Fred Ricci Tool Company
Providence Journal 5/28/1998
Making It Work The Lessons of Youth and Wisdom
BYLINE: RUSSELL GARLAND Journal-Bulletin Staff Writer
PUBLICATION: Providence Journal Company
SECTION: Newspapers & Newswires
Frank T. Ricci learned the jewelry tool making trade in his father's basement shop, methodically hand-filing dies the way his great-uncles had taught his dad.
But after graduating from electronics school and working briefly for a big defense contractor, Ricci knew there were things he could teach his father.
He knew there were machines that could do the work much faster, and he wanted to buy one.
His father, Fred Ricci, knew about the machines too - the technology had been around for awhile - and he wasn't impressed by anything except their price.
The younger Ricci prevailed, although his father remained skeptical. When the $30,000-piece of equipment arrived at their shop, then in Providence, in 1991, Fred Ricci told his son, "If it doesn't do what you say it will do, start running down Charles Street." Frank stayed put.
"I had tears in my eyes, that's how good it ran," said his dad, who still has the first cutting. "That machine launched this business into the 21st century."
At a time when the jewelry industry in Rhode Island and nearby Massachusetts is in decline, the Fred Ricci Tool Co. has expanded. In January 1997, it moved to an industrial building in Cranston, where it occupies 7,000 square feet of space. It has nine employees, including president Frank Ricci and his father, and five "Electrical Discharge Machining" machines.
Four of them are state-of-the-art wire EDM machines that cost about $100,000 apiece. The computer-controlled machines - which are made in Japan - use an electrically charged strand of brass wire that slices through hardened steel to make trim dies and punches. These tools are used to produce everything from service medals to Christmas ornaments.
Large jewelry manufacturers have such machines, but small shops cannot afford them. That is where Fred Ricci Tool comes in. The company makes tools to their specifications. Frank Ricci said his company can make tools quickly and accurately so that small jewelry makers can compete against overseas manufacturers. The company can provide one-day service if required.
Said Ted Dion of E.A. Dion Inc. in Attleboro, Mass., a customer of Fred Ricci Tool, "Quality and speed are the only advantages we have left."
Despite the healthy Massachusetts and Rhode Island economies, jewelry layoffs and plant closings continue with depressing regularity. In Rhode Island, there were 23,200 jewelry manufacturing jobs in 1987, according to the state Department of Labor and Training. Last year, there were only 13,300, a decline of nearly 43 percent.
When Fred Ricci, 55, was growing up, Providence was the jewelry capital of the world. He had three uncles in the jewelry business who taught him the trade. He eventually wound up working for Fulford Manufacturing. After work, he would do small jobs in his basement shop.
"I got so busy," said the elder Ricci, "I had to make a decision on whether to quit my job or curtail my business. So I quit my job."
When his son was 6 or 7, Ricci taught him how to file dies. One day, the child, hunched over the bench with a man-size set of magnifying glasses on his head, was working so intently that he jabbed the file into his cheek. Father and son chuckled over the incident during a recent interview in the company's small office just off the shop floor.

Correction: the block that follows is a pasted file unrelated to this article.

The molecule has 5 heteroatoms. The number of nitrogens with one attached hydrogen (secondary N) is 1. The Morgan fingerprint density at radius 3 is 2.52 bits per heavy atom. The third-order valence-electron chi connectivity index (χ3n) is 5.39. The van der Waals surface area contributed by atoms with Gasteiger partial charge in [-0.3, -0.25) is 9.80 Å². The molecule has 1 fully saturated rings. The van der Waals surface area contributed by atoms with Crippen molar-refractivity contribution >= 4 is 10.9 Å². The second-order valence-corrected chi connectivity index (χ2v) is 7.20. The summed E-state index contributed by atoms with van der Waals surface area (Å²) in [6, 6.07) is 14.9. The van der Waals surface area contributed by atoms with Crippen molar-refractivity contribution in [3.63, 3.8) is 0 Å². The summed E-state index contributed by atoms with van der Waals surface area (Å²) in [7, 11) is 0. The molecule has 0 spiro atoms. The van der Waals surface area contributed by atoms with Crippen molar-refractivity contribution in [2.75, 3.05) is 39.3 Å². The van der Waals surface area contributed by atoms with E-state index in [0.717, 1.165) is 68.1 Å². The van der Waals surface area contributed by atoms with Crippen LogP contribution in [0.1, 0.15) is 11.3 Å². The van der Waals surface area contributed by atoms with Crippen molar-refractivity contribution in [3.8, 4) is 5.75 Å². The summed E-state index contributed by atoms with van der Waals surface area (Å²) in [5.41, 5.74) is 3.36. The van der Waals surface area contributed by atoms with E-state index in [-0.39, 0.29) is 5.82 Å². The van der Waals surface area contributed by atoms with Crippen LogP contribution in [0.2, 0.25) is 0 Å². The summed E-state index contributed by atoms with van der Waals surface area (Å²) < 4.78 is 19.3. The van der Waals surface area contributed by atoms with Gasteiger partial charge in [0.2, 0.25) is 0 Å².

Frank Ricci, 31, graduated from the former Rhode Island School of Electronics, now part of Johnson & Wales University. He then commuted to work at Raytheon in Marlboro, Mass. That lasted six months. "I didn't like working for someone," said the younger Ricci.
He went back to work with his father, but one of his requirements was that the company acquire some advanced technology. They borrowed the money to buy their first EDM machine from the older Ricci's mother. The company has another family connection: the younger Ricci's wife, Debra, quit her job in a doctor's office to handle the clerical work.
Fred Ricci Tool fills a niche in a business that is a blend of technology and craftsmanship. Its products include dies that Joe Anthony at Aries Inc. in Providence uses to trim excess metal from the die-struck emblems he makes for pen companies. Ricci dies are used in making many armed forces medals, including the Purple Heart and Distinguished Service Medal.
One recent job involved replacing a sunburst die that had broken into three pieces. Filing the original had probably taken at least a couple of days. Cutting a replacement took about four hours. The image of the old piece was scanned into a computer, which controlled the cutting machine. "It still takes a lot of preparation," Frank Ricci said. "What we've decreased is the cutting time."
Besides the four high-tech, wire EDM machines, the company also has another, less expensive type of EDM machine that can duplicate original dies, such as those used to stamp badges and medals. The original still has to be done by an artist.
The company no longer has the first EDM machine it acquired. Frank Ricci said he works hard to ensure that his company keeps up to date. He also said he sees that his employees get trained to run a new machine before it arrives in the shop.
Frank Ricci declined to disclose his company's sales, but said he is confident that they can continue to grow. The company has diversified and does work for the automotive industry as well.
They have made a good team, the father with his years of experience in an exacting craft and the son with the ability to translate the old ways into the computer age. Frank Ricci said he can see himself eventually spending all day in an office running the company, but that his father will always want to be in the shop. "He's happy out here," the son said, "and this is where he's going to stay."
Fred Ricci Tool Company